In 1860 he was proposed as a candidate for the office of Bishop of Pittsburgh, something he definitely did not want. He was excused from this responsibility by Pope Pius IX. and from 1863 until 1866 he dedicated himself to the life of an itinerant missionary preaching in English and German in the states of Connecticut, Illinois, Michigan, Missouri, New Jersey, New York, Ohio, Pennsylvania, Rhode Island and Wisconsin.

After a brief period of parish ministry in Detroit, Michigan, Seelos preached a two-week parish mission at St. Mary of Victories Church in St. Louis, Missouri in October 1865. The Church has a small shrine to his honor, a first class relic, and one of the five known death masks made of Blessed Seelos

Seelos was next assigned in 1866 as Pastor of the Church of St. Mary of the Assumption, New Orleans.  At the time a devastating Yellow Fever epidemic raged and in September of that year, exhausted from visiting and caring for the victims of the disease, he himself contracted it and after several weeks of patiently enduring his illness, he passed on to eternal life on October 4, 1867, at the age of 48 years and 9 months.

His Holiness Pope John Paul II, proclaimed Father Seelos Blessed in St. Peter’s Square on April 9th of the Solemn Jubilee Year 2000.

The Feast Day of Blessed Francis Xavier Seelos is October 5.

Many cures have been attributed to his intercession over the years…one of which is described in this newspaper article in the Catholic Herald from January 26, 2012.

His cause for Canonization is being actively pursued.

Note:  coincidentally….and this has nothing to do with Blessed Seelos….the same newspaper mentions the creation of a second Ordinariate for former Episcopalian Priests who wish to become Catholic:  The personal Ordinariate of the Chair of Saint Peter, based in Houston, Texas.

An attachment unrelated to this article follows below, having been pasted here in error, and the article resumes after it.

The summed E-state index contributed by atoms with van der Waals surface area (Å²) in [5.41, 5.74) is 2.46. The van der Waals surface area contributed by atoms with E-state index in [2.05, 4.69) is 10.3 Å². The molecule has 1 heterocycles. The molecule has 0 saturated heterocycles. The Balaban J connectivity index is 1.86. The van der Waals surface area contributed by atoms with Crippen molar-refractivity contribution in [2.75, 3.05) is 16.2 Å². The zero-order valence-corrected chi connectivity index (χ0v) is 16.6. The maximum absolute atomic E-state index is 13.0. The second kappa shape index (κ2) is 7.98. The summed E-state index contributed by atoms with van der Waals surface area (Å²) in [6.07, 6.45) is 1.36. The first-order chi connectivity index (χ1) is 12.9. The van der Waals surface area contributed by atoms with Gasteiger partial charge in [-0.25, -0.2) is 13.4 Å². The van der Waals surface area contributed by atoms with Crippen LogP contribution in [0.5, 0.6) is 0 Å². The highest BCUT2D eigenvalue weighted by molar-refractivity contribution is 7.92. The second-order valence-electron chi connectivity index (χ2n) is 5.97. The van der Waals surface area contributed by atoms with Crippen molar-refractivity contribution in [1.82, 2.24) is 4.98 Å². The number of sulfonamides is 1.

About the Shrine of Blessed Seelos:

If you plan to visit New Orleans, you should definitely stop in at the Shrine of Blessed Seelos.  The Shrine is manned by volunteers and is open at certain times.  Check their website below for details.
Walk of Life Museum

The Walk of Life museum here in the Shrine offers an overview of the history of the ecclesiastical square – the immigration of the Irish, German and French people to the lower Garden District.

The museum also details the life of Blessed Francis Xavier Seelos, the Civil War, and the yellow fever epidemic in New Orleans. It features artifacts, timelines, audio clips and an 8-minute video.


Traveling to the Shrine of Blessed Seelos:

Note that there is a Blessed Seelos Parish in New Orleans; however, this is not where the shrine is located.

The shrine–and his burial site–is located next to St. Mary’s Assumption Church where he served as pastor. If you are staying in the French Quarter you can catch a street car and then walk a few blocks or just take a taxi.

Address: 919 Josephine St, New Orleans, LA 70130

GPS coordinates: 29° 55′ 44.6052” N, 90° 4′ 28.3980” W

Tel: +1 (504) 525-2495

Click here for the official website of the Shrine of Blessed Francis Xavier Seelos in New Orleans .

Photos courtesy Blessed Seelos Shrine.